PPI’s Linked to Gastric Cancer

PPI’s Linked to Gastric Cancer

PPI’s, proton pump inhibitors, include drugs such as Nexium, Prilosec, Prevacid, Protonix, and Dexilent. These drugs help treat acid reflux and act to protect the stomach lining. Individuals can generally use these drugs safely for short periods of time, but scientific studies show a person’s long-term use significantly increases their risk of developing gastric (stomach) cancer. Doctors are often unaware of the damaging side effects that these drugs may have when prescribing them for their patients.

Gastric cancer ranks fifth among the most common types of cancer and third on the list for cancer-related deaths. Long-term use of PPI drugs, six to twelve months, more than doubles an individual’s normal risk of developing gastric cancer. Numerous recent studies published in 2017 and 2018 have confirmed this potentially deadly link of long-term PPI use to gastric cancer.  Also, studies show that individuals who take these drugs daily are four times more likely to develop gastric cancer versus those who take them only once a week.

Five possible treatment options are available for individuals diagnosed with gastric cancer. They include surgery (such as a subtotal or total gastrectomy), chemotherapy, radiation, chemoradiation, and targeted therapy. Surgery offers individuals a viable treatment option for any stage of gastric cancer.  A subtotal gastrectomy will remove the portion of the stomach where the cancer is located, the lymph nodes, and other tissues and organs surrounding the tumor, as well as the spleen. A total gastrectomy involves the complete removal of the stomach, surrounding lymph nodes, portions of the esophagus, the small intestines, and usually the spleen as well.  Chemotherapy can be administered for all stages, although the severity of cancer will dictate the intensity of the treatment. Doctors commonly use external radiation gastric cancer, a treatment which involves a machine that transmits the radiation to the cancer. Chemoradiation combines both chemotherapy and radiation treatment. It can occur prior to surgery to help downsize the tumor, or after surgery to decrease the chance of the cancer returning. Targeted therapy focuses on destroying just the cancer-related cells, not the surrounding healthy cells.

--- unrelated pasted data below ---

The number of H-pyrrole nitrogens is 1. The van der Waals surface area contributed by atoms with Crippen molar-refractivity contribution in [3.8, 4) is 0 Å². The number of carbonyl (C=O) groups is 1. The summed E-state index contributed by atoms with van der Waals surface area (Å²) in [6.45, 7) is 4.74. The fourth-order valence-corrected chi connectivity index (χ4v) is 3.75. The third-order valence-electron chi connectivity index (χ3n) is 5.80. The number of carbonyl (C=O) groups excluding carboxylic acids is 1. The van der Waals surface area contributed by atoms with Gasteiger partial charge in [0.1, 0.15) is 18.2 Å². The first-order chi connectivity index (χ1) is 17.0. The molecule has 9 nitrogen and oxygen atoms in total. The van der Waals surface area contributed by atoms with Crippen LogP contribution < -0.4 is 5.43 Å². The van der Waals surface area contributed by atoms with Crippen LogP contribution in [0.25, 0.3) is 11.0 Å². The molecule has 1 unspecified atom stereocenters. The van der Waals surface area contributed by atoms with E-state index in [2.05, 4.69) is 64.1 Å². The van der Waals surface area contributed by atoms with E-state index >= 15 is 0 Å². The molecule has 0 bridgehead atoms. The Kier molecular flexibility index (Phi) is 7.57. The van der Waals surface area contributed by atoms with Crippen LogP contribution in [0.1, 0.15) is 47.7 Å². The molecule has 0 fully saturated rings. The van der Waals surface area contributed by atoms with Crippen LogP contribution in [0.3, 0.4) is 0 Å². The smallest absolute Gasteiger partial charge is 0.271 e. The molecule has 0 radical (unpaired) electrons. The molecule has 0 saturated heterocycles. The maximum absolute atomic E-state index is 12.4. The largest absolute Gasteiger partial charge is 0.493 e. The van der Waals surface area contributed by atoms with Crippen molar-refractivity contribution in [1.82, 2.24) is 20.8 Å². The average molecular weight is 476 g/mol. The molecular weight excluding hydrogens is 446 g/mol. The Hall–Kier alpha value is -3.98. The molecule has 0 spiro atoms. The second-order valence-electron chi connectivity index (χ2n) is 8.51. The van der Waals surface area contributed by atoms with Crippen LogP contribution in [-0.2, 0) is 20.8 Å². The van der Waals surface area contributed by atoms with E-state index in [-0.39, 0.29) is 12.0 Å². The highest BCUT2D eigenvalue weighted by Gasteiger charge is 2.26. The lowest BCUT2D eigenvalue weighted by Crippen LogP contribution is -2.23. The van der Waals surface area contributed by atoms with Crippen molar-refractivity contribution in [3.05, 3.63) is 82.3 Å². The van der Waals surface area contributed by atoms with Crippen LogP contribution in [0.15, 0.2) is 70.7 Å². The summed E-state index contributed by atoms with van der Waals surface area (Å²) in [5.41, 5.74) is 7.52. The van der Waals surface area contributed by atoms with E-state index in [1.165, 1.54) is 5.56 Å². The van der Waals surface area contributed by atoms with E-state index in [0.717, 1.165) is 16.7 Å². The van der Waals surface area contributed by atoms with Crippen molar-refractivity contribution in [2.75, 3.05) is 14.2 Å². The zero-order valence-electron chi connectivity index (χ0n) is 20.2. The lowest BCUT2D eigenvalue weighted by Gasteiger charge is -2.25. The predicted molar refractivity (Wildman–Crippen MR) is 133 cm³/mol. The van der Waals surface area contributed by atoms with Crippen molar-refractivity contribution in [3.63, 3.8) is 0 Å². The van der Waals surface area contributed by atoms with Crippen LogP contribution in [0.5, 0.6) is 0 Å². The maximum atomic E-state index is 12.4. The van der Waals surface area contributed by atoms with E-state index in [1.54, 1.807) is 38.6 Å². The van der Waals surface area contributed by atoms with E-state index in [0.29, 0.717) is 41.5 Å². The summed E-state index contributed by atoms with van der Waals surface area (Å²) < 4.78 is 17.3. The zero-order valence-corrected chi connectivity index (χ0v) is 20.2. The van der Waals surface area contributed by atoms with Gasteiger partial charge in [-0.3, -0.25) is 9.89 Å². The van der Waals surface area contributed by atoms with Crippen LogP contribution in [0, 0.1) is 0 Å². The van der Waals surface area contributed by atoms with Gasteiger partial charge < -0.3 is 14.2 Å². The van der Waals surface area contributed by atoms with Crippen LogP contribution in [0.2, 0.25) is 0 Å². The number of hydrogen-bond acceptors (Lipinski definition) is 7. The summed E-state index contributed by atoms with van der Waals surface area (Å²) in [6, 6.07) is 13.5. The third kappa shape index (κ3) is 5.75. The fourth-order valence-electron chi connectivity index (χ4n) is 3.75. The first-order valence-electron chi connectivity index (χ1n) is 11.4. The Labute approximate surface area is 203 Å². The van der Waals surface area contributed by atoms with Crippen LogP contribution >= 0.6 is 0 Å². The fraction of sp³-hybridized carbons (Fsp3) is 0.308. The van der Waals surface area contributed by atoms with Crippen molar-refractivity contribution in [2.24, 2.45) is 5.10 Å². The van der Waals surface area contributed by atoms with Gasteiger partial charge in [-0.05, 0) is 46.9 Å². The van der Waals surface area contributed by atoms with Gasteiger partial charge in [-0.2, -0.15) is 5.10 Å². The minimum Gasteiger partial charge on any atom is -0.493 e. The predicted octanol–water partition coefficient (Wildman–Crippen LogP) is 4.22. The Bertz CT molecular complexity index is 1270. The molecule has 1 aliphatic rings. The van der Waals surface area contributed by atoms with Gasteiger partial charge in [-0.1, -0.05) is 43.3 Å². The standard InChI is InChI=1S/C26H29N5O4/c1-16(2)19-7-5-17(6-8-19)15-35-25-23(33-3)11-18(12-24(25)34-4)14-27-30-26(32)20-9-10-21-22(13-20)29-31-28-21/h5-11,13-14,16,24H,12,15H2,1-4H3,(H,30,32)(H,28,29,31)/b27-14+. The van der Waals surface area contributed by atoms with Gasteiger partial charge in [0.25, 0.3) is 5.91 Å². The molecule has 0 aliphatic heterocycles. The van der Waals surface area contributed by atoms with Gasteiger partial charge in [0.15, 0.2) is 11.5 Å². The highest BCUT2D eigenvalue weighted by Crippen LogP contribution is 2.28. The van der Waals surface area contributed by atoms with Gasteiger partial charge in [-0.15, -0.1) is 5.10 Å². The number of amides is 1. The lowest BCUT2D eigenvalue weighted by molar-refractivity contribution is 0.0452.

If you or a loved one has endured pain and suffering after taking a Proton Pump Inhibitor and developing gastric cancer, call the Yost Legal Group to inquire about how we may be able to assist you. Our team of experienced attorneys will provide you with a free initial consultation and will help you get the justice that you deserve. Give us a call today at 1-800-YOST-LAW.